Eliot Spitzer and Roger Stone, Part II

Bump from 3/19 and Update: Roger Stone did drop a dime on Spitzer after all.

Almost four months before Gov. Eliot Spitzer resigned in a sex scandal, a lawyer for Republican political operative Roger Stone sent a letter to the FBI alleging that Spitzer ''used the services of high-priced call girls'' while in Florida.

The letter, dated Nov. 19, said Miami Beach resident Stone learned the information from ''a social contact in an adult-themed club.'' It offered one potentially identifying detail: The man in question hadn't taken off his calf-length black socks ``during the sex act.''

Stone is the Republican operative credited with shutting down the Florida recount effort.

In related news, it turns out Spitzer used his own money to pay his call girls.

Original Post (3/19):

Spitzer Political Foe Predicted His Demise Months Three Months Ago

I don't like conspiracy theories, but this is bothersome. According to Raw Story, Robert Novak recently reported:

Republican political operative Roger Stone, Eliot Spitzer's longtime antagonist, predicted the New York governor's political demise more than three months in advance.

"Eliot Spitzer will not serve out his term as governor of the state of New York," Stone said Dec. 6 on Michael Smerconish's radio talk show on Philadelphia's 1210 WPHT. He gave no details.


Who is Roger Stone? According to the New York Times, a Republican political strategist with a long reputation for being a dirty trickster.

In August, 2007, Stone was forced to resign from his $20k a month job as a top political consultant to New York Senate Majority Leader Joseph Bruno after it was disclosed he left a threatening voice message at the office of Eliot Spitzer's father.

Mr. Stone, 55, has been a controversial figure in state and national political circles for decades. He cut his political teeth as a teenager in the campaign of Richard M. Nixon, working for the Committee to Re-elect the President, and later was a partner of Lee Atwater, one of the highest-profile political consultants of the 1980s.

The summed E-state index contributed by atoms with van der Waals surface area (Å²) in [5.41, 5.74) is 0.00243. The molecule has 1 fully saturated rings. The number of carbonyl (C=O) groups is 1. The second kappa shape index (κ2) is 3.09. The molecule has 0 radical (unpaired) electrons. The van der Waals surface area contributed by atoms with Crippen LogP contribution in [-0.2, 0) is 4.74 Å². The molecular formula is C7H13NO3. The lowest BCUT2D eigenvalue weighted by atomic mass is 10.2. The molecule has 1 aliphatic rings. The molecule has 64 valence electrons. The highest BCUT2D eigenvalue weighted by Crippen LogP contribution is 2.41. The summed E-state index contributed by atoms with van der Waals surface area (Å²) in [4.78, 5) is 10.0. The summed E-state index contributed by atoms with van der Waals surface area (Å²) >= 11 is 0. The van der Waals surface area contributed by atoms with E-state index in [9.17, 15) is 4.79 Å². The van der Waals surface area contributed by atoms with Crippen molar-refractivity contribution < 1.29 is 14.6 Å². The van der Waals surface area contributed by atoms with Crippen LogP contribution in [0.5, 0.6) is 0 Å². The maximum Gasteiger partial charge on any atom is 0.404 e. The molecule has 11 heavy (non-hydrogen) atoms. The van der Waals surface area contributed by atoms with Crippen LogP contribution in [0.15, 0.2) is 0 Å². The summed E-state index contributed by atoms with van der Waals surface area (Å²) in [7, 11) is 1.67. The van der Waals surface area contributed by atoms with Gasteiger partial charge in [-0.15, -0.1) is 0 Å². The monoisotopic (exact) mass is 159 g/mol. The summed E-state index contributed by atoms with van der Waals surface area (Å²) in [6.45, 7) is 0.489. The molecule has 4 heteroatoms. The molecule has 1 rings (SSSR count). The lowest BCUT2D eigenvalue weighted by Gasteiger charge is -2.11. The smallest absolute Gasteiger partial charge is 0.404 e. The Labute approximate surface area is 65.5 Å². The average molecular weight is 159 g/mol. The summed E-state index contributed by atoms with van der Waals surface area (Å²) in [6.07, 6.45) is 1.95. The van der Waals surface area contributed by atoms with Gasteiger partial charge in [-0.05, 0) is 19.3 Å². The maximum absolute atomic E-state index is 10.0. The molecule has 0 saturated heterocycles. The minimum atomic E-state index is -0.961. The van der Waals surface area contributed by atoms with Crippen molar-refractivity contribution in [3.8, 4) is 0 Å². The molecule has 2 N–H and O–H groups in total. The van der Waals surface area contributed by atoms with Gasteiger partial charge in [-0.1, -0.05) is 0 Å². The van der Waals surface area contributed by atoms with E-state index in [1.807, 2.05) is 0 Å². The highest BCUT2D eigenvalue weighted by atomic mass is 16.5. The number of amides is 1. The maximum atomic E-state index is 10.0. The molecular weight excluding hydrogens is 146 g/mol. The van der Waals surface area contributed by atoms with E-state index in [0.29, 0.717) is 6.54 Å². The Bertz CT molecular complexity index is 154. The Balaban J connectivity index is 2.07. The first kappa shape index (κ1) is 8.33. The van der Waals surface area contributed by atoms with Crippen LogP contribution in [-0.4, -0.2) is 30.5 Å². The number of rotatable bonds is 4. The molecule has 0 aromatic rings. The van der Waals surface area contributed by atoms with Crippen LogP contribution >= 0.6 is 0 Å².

Aside from some notable political victories, Mr. Stone has left behind a trail of short-lived campaigns, feuds with former friends and clients, and, above all, rumors of dirty tricks. As he once put it in an interview, “if it rains, it was Stone.”

The message he left on the elder Spitzer's phone:

The phone message left at the office of Bernard Spitzer, who is suffering from Parkinson’s disease, said that Mr. Spitzer, a wealthy real estate developer, would be “compelled by the Senate sergeant-at-arms” to testify about “shady campaign loans” he made to his son during his unsuccessful campaign for attorney general in 1994. (Senate Republicans have said they might investigate those loans.)

The message, left just before 10 p.m. on Aug. 6, went on to say that the elder Spitzer would be “arrested and brought to Albany” if he resisted. It also used profanities in referring to the governor.

The call came from Stone's apartment. He tried to blame the call on a colleague who had access and said wasn't home, but attending a play. Then it turned out the play had no performance that night. More on that here.

The full text of the message was:

"This is a message for Bernard Spitzer. You will be subpoenaed to testify in front of the Senate committee on investigation on your shady campaign loans. You will be compelled by the Senate sergeant at arms, if you resist, you will be arrested and brought to Albany - and there's not a goddamn thing your phony, psycho piece of s--- son can do about it. Bernie, your phony loans are about to catch up with you. You will be forced to tell the truth. The fact that your son is a pathological liar will be known to all."